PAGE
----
Unknown Lizard of Australasia.
Etymology: Maori (Austronesian) word. Without the final "u" (Kawekawea), it refers to the Long-tailed cuckoo (Eudynamis taitensis).
Variant names: Kaweau, Kumi, Moko, Ngarara, Taniwha
Physical description: Like a large gecko. Length, 2—6 feet. Thick as a man's wrist. Brown with red, longitudinal stripes. Projecting upper lip. Large teeth. Serrated dorsal crest. Said to have six legs.
Behavior: Nocturnal. Arboreal. Makes gut-teral sounds. Eats roots and small birds. Habitat: Forests, riverbanks, caves. Distribution: Waoku Plateau; near Gisborne, North Island, New Zealand.
Significant sightings: A Urewera Maori chief killed one of these lizards in 1870 in the Waimana Valley, North Island.
Joe McClutchie claims to have seen a giant gecko twice—once in the late 1960s and again in the early 1980s—while driving at night.
In the late 1970s, Neil Farndale and others were driving at night when their car hit and killed a huge lizard. It was about 2 feet long. Possible explanations:
(1) A living population of Delcourt's giant gecko (Hoplodactylus delcourti), the world's largest gecko, known only from a single specimen of unknown provenance in the Marseille Natural History Museum. It is a short-headed lizard that measures 2 feet long. Other Hoplodactylus geckos live primarily in New Zealand.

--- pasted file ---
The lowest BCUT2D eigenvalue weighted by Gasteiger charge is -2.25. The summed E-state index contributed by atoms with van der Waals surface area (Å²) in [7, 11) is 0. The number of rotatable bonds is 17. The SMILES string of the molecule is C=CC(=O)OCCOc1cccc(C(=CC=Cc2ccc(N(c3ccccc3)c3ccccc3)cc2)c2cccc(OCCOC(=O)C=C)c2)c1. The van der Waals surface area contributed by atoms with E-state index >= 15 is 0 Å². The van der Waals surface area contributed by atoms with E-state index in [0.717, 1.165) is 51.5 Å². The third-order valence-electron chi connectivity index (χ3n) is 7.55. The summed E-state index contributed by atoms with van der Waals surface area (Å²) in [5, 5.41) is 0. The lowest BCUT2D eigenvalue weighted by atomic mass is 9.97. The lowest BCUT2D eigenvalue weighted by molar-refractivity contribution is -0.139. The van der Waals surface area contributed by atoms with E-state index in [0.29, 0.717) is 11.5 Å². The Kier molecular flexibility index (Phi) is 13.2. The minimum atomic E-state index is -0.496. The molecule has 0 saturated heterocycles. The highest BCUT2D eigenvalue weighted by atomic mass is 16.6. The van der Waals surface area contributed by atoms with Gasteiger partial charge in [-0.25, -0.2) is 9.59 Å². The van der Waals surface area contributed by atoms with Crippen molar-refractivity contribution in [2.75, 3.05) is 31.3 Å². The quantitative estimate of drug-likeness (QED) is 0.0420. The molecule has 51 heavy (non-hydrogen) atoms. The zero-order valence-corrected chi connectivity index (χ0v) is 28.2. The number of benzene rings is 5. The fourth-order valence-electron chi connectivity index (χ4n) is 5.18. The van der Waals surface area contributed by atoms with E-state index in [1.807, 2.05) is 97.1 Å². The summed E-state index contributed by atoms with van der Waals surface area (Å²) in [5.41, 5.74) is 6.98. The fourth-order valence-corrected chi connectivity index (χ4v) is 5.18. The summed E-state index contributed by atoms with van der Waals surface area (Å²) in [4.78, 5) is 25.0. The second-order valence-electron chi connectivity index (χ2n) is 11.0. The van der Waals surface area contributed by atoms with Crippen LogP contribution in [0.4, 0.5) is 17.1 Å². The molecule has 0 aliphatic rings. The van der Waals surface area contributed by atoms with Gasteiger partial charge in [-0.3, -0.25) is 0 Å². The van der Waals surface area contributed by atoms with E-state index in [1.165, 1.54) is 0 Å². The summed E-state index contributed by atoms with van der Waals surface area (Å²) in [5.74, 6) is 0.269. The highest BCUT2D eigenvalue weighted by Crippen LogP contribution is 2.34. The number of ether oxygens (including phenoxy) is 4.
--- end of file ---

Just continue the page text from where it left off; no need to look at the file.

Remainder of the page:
(2) Exaggeration of the size either of one of the sixty species of native gecko (Hoplodactylus or Naultinus), the largest of which is the 6-inch Giant gecko (H. duvaucelii), or of the 12-inch Otago skink (Oligosoma otagense).
(3) An out-of-place Tuatara (Sphenodon punctatus), a 2-foot-long, lizardlike reptile that is now confined to about twenty small islands off the northeast coast of New Zealand and in Cook Strait.
(4) A misidentified introduced animal, such as a Ferret (Mustela furo).
(5) A Maori mythological creature. Sources: W. G. Mair, "Notes on Rurima
Rocks," Transactions of the New Zealand Institute 5 (1873): 151-153; H. D. Skinner, "Crocodile and Lizard in New Zealand Myth and Material Culture," Records of the Otago
Museum, Anthropology 1 (1964): 1—43; Aaron M. Bauer and Anthony P. Russell, "Hoplodactylus delcourti (Reptilia: Gekkonidae) and the Kawekaweau of Maori Folklore," Journal ofEthnobiology 7 (1987): 83-91; Aaron M. Bauer and Anthony P. Russell, "Osteological Evidence for the Prior Occurrence of a Giant Gecko in Otago, New Zealand," Cryptozoology 7 (1988): 22-37; Aaron M. Bauer and Anthony P. Russell, "Recent Advances in the Search for the Living Giant Gecko of New Zealand," Cryptozoology 9 (1990): 66-73; Michel Raynal and Michel Dethier, "Lézards géants des Maoris: La verité derrière la légende," Bulletin Mensuel de la Société Linnéene de Lyon 59 (March 1990): 85-91; "Search for Giant Gecko Intensifies," ISC Newsletter 9, no. 4 (Winter 1990): 1-4.
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